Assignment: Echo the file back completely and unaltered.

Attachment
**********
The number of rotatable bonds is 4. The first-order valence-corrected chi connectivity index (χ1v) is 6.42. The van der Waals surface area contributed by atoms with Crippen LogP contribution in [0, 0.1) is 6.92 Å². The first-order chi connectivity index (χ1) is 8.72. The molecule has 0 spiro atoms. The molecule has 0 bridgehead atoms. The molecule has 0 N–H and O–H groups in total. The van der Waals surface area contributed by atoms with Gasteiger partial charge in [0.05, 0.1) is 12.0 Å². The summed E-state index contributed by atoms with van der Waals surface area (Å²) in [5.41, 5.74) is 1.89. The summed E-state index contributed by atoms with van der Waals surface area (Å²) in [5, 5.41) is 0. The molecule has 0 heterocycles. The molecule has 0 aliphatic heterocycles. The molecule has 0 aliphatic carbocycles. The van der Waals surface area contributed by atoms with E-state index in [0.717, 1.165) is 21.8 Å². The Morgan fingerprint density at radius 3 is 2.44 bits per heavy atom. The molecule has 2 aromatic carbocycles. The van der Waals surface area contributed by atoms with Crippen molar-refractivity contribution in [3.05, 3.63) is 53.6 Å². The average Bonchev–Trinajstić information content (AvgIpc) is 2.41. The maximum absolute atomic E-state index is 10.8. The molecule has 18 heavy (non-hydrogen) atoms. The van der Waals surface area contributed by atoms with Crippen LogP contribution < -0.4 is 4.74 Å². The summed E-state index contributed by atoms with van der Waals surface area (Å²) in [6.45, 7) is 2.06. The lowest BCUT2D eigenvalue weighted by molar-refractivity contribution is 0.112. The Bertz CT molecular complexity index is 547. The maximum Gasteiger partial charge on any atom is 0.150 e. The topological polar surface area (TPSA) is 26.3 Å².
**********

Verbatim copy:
The number of rotatable bonds is 4. The first-order valence-corrected chi connectivity index (χ1v) is 6.42. The van der Waals surface area contributed by atoms with Crippen LogP contribution in [0, 0.1) is 6.92 Å². The first-order chi connectivity index (χ1) is 8.72. The molecule has 0 spiro atoms. The molecule has 0 bridgehead atoms. The molecule has 0 N–H and O–H groups in total. The van der Waals surface area contributed by atoms with Gasteiger partial charge in [0.05, 0.1) is 12.0 Å². The summed E-state index contributed by atoms with van der Waals surface area (Å²) in [5.41, 5.74) is 1.89. The summed E-state index contributed by atoms with van der Waals surface area (Å²) in [5, 5.41) is 0. The molecule has 0 heterocycles. The molecule has 0 aliphatic heterocycles. The molecule has 0 aliphatic carbocycles. The van der Waals surface area contributed by atoms with E-state index in [0.717, 1.165) is 21.8 Å². The Morgan fingerprint density at radius 3 is 2.44 bits per heavy atom. The molecule has 2 aromatic carbocycles. The van der Waals surface area contributed by atoms with Crippen molar-refractivity contribution in [3.05, 3.63) is 53.6 Å². The average Bonchev–Trinajstić information content (AvgIpc) is 2.41. The maximum absolute atomic E-state index is 10.8. The molecule has 18 heavy (non-hydrogen) atoms. The van der Waals surface area contributed by atoms with Crippen LogP contribution < -0.4 is 4.74 Å². The summed E-state index contributed by atoms with van der Waals surface area (Å²) in [6.45, 7) is 2.06. The lowest BCUT2D eigenvalue weighted by molar-refractivity contribution is 0.112. The Bertz CT molecular complexity index is 547. The maximum Gasteiger partial charge on any atom is 0.150 e. The topological polar surface area (TPSA) is 26.3 Å².